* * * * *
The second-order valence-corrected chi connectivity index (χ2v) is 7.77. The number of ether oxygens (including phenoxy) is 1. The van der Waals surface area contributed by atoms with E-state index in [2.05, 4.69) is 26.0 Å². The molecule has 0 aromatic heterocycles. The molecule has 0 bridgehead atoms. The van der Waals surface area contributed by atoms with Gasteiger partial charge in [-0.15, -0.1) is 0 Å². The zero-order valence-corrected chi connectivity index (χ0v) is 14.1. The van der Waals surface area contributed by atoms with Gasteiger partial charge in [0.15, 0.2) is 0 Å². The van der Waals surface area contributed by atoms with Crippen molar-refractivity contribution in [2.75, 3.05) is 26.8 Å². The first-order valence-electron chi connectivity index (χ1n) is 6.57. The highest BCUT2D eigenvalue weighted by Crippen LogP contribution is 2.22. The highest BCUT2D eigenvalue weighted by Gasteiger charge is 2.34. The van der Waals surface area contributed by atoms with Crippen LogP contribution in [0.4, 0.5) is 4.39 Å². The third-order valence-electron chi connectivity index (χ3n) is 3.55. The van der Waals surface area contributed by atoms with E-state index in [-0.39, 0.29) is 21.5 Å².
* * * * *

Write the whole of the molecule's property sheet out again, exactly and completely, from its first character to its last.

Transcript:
The second-order valence-corrected chi connectivity index (χ2v) is 7.77. The number of ether oxygens (including phenoxy) is 1. The van der Waals surface area contributed by atoms with E-state index in [2.05, 4.69) is 26.0 Å². The molecule has 0 aromatic heterocycles. The molecule has 0 bridgehead atoms. The van der Waals surface area contributed by atoms with Gasteiger partial charge in [-0.15, -0.1) is 0 Å². The zero-order valence-corrected chi connectivity index (χ0v) is 14.1. The van der Waals surface area contributed by atoms with Gasteiger partial charge in [0.15, 0.2) is 0 Å². The van der Waals surface area contributed by atoms with Crippen molar-refractivity contribution in [2.75, 3.05) is 26.8 Å². The first-order valence-electron chi connectivity index (χ1n) is 6.57. The highest BCUT2D eigenvalue weighted by Crippen LogP contribution is 2.22. The highest BCUT2D eigenvalue weighted by Gasteiger charge is 2.34. The van der Waals surface area contributed by atoms with Crippen LogP contribution in [0.4, 0.5) is 4.39 Å². The third-order valence-electron chi connectivity index (χ3n) is 3.55. The van der Waals surface area contributed by atoms with E-state index in [-0.39, 0.29) is 21.5 Å².